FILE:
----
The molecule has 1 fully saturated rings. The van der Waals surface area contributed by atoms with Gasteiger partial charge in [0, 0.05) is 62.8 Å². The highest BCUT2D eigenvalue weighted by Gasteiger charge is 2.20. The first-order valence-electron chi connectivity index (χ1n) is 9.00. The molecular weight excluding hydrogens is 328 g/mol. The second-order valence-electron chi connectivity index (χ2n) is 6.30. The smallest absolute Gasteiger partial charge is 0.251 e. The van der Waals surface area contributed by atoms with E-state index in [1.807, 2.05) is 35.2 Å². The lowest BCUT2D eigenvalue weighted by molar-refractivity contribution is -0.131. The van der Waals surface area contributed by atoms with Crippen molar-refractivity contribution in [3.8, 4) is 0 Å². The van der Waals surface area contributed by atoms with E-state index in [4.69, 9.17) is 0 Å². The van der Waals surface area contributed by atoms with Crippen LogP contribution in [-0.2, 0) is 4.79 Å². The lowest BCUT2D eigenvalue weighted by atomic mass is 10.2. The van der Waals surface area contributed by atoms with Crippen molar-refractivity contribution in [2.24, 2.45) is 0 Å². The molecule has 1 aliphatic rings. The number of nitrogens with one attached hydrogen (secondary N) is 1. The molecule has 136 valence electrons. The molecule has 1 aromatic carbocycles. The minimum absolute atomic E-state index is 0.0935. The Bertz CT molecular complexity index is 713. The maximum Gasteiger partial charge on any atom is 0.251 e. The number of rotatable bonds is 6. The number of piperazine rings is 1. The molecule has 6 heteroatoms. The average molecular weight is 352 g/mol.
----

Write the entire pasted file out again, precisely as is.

The molecule has 1 fully saturated rings. The van der Waals surface area contributed by atoms with Gasteiger partial charge in [0, 0.05) is 62.8 Å². The highest BCUT2D eigenvalue weighted by Gasteiger charge is 2.20. The first-order valence-electron chi connectivity index (χ1n) is 9.00. The molecular weight excluding hydrogens is 328 g/mol. The second-order valence-electron chi connectivity index (χ2n) is 6.30. The smallest absolute Gasteiger partial charge is 0.251 e. The van der Waals surface area contributed by atoms with E-state index in [1.807, 2.05) is 35.2 Å². The lowest BCUT2D eigenvalue weighted by molar-refractivity contribution is -0.131. The van der Waals surface area contributed by atoms with Crippen molar-refractivity contribution in [3.8, 4) is 0 Å². The van der Waals surface area contributed by atoms with E-state index in [4.69, 9.17) is 0 Å². The van der Waals surface area contributed by atoms with Crippen LogP contribution in [-0.2, 0) is 4.79 Å². The lowest BCUT2D eigenvalue weighted by atomic mass is 10.2. The van der Waals surface area contributed by atoms with Crippen molar-refractivity contribution in [2.24, 2.45) is 0 Å². The molecule has 1 aliphatic rings. The number of nitrogens with one attached hydrogen (secondary N) is 1. The molecule has 136 valence electrons. The molecule has 1 aromatic carbocycles. The minimum absolute atomic E-state index is 0.0935. The Bertz CT molecular complexity index is 713. The maximum Gasteiger partial charge on any atom is 0.251 e. The number of rotatable bonds is 6. The number of piperazine rings is 1. The molecule has 6 heteroatoms. The average molecular weight is 352 g/mol.